By Keith Darden and Harris Mylonas
[First published on The Monkey Cage]
The killing of the US Ambassador last week in Benghazi and the recent wave of attacks on NATOpersonnel by uniformed Afghan police and military highlight the perils of international efforts to build states and societies on foreign soil. Why is it that the people we arm and assist keep on turning those weapons against us?
The New York Times, CBSnews, Washington Post, all reported on Sept 17, 2012 that the number of NATO personnel killed in Afghanistan by uniformed Afghan military and police is already at 51 this year, up from a total of 35 for all of last year. Approximately one in six of the NATO soldiers killed in Afghanistan this year were killed by our local allies and trainees. And this only counts those who killed while in uniform. The attrition and desertion rate from the Afghan National Army and police forces is exceptionally high and many have joined the ranks of the Taliban. If we consider the number of allied personnel killed by soldiers and police who have been armed and trained by coalition forces, the number is certainly much higher.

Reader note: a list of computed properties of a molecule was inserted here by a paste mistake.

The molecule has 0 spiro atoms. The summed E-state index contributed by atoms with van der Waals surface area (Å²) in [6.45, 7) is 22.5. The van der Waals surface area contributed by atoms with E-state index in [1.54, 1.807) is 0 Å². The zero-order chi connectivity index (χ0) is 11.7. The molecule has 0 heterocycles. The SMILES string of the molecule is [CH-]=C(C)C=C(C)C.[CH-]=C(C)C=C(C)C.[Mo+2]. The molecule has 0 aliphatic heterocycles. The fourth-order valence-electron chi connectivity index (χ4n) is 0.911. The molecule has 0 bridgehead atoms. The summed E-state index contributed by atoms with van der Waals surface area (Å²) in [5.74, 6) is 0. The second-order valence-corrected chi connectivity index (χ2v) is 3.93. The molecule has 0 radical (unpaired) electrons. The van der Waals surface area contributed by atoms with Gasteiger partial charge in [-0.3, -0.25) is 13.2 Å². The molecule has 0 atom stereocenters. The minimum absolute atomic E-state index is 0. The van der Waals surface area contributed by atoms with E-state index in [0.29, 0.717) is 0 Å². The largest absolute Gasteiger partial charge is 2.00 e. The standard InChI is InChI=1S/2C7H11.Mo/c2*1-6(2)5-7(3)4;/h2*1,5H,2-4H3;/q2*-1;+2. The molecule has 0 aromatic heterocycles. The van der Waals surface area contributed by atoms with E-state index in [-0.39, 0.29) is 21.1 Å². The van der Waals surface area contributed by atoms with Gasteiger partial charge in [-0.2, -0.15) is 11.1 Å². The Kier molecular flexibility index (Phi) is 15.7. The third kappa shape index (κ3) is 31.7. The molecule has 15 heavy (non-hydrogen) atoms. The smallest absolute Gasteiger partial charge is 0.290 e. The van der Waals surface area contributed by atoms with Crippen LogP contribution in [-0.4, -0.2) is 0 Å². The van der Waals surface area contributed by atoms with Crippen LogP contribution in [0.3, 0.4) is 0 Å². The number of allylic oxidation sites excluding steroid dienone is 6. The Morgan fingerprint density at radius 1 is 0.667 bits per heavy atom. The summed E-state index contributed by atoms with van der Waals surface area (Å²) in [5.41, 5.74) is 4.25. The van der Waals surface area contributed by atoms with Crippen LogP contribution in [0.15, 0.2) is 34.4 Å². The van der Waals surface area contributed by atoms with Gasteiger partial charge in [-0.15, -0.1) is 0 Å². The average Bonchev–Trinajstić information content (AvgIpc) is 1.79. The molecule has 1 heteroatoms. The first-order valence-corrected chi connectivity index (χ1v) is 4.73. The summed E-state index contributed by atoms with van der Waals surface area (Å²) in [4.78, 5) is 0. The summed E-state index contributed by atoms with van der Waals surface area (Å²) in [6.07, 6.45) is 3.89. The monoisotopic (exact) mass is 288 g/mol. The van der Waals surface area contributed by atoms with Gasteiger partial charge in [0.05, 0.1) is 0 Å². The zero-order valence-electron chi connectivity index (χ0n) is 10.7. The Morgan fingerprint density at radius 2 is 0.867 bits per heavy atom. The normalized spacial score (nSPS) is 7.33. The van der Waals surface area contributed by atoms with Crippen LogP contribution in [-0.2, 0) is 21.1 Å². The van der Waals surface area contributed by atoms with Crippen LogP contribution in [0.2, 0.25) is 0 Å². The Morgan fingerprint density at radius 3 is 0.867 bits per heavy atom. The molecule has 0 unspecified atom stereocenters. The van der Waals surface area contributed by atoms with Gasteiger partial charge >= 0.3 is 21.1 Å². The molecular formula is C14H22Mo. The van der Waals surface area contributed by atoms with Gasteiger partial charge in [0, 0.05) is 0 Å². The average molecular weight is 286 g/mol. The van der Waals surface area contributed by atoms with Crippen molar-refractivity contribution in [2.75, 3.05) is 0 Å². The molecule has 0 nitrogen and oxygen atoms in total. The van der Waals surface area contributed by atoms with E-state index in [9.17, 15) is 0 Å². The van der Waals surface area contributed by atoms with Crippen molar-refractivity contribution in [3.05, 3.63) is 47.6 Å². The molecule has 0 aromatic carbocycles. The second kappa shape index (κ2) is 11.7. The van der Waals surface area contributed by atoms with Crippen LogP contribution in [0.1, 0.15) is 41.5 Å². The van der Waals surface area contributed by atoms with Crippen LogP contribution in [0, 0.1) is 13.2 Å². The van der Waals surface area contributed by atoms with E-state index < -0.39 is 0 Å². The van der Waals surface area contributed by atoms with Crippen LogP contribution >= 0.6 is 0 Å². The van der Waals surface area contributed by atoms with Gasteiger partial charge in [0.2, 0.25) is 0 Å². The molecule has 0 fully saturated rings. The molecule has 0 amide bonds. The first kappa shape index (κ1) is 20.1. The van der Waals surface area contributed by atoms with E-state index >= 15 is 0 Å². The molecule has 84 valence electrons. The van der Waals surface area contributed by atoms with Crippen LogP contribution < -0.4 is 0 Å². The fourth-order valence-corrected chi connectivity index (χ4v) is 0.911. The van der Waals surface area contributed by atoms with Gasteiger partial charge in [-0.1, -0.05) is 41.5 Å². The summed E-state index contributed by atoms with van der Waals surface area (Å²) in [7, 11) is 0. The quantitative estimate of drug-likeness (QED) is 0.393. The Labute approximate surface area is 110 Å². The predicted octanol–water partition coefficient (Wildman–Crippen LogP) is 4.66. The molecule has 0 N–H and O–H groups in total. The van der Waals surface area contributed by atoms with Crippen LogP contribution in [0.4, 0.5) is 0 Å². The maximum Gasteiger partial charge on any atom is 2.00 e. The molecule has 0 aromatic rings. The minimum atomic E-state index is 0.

The US has wisely put the training of the Afghan Local Police (ALP) on hold for a month until it can improve procedures for vetting its recruits, but the problem runs much deeper.
In a symposium published recently in Ethnopolitics we debated the merits of international state-building efforts. Our main lesson: There is more to state-building than simply expanding the ranks of the army and police. Expanding the army and police may be state-building, but it might just as easily be insurgency-building if it is not preceded by systematic efforts to build loyalty and to carefully select recruits. If you are unsure of the loyalties of the recruits who you are training, it’s best not to train them at all.